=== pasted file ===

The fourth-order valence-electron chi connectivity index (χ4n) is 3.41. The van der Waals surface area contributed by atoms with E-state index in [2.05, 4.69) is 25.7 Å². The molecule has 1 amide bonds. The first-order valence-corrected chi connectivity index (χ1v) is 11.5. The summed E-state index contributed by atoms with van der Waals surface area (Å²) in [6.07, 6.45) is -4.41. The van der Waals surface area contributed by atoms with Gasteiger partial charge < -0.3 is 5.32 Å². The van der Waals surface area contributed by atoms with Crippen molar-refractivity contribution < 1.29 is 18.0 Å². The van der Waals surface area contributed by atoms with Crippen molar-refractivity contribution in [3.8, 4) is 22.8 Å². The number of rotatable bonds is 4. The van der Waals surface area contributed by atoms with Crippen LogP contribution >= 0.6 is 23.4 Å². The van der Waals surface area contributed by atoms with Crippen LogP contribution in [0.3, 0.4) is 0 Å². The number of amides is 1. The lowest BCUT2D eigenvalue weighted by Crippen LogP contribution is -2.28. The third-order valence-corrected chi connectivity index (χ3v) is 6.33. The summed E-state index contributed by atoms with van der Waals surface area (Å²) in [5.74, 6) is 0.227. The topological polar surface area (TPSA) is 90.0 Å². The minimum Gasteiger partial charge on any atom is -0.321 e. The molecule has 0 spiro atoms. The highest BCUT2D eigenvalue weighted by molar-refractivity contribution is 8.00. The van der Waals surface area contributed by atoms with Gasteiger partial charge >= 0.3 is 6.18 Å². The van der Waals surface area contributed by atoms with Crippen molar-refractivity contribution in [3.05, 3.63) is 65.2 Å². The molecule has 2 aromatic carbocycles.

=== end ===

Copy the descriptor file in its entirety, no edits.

The fourth-order valence-electron chi connectivity index (χ4n) is 3.41. The van der Waals surface area contributed by atoms with E-state index in [2.05, 4.69) is 25.7 Å². The molecule has 1 amide bonds. The first-order valence-corrected chi connectivity index (χ1v) is 11.5. The summed E-state index contributed by atoms with van der Waals surface area (Å²) in [6.07, 6.45) is -4.41. The van der Waals surface area contributed by atoms with Gasteiger partial charge < -0.3 is 5.32 Å². The van der Waals surface area contributed by atoms with Crippen molar-refractivity contribution < 1.29 is 18.0 Å². The van der Waals surface area contributed by atoms with Crippen molar-refractivity contribution in [3.8, 4) is 22.8 Å². The number of rotatable bonds is 4. The van der Waals surface area contributed by atoms with Crippen LogP contribution >= 0.6 is 23.4 Å². The van der Waals surface area contributed by atoms with Crippen LogP contribution in [0.3, 0.4) is 0 Å². The number of amides is 1. The lowest BCUT2D eigenvalue weighted by Crippen LogP contribution is -2.28. The third-order valence-corrected chi connectivity index (χ3v) is 6.33. The summed E-state index contributed by atoms with van der Waals surface area (Å²) in [5.74, 6) is 0.227. The topological polar surface area (TPSA) is 90.0 Å². The minimum Gasteiger partial charge on any atom is -0.321 e. The molecule has 0 spiro atoms. The highest BCUT2D eigenvalue weighted by molar-refractivity contribution is 8.00. The van der Waals surface area contributed by atoms with Gasteiger partial charge >= 0.3 is 6.18 Å². The van der Waals surface area contributed by atoms with Crippen molar-refractivity contribution in [3.05, 3.63) is 65.2 Å². The molecule has 2 aromatic carbocycles.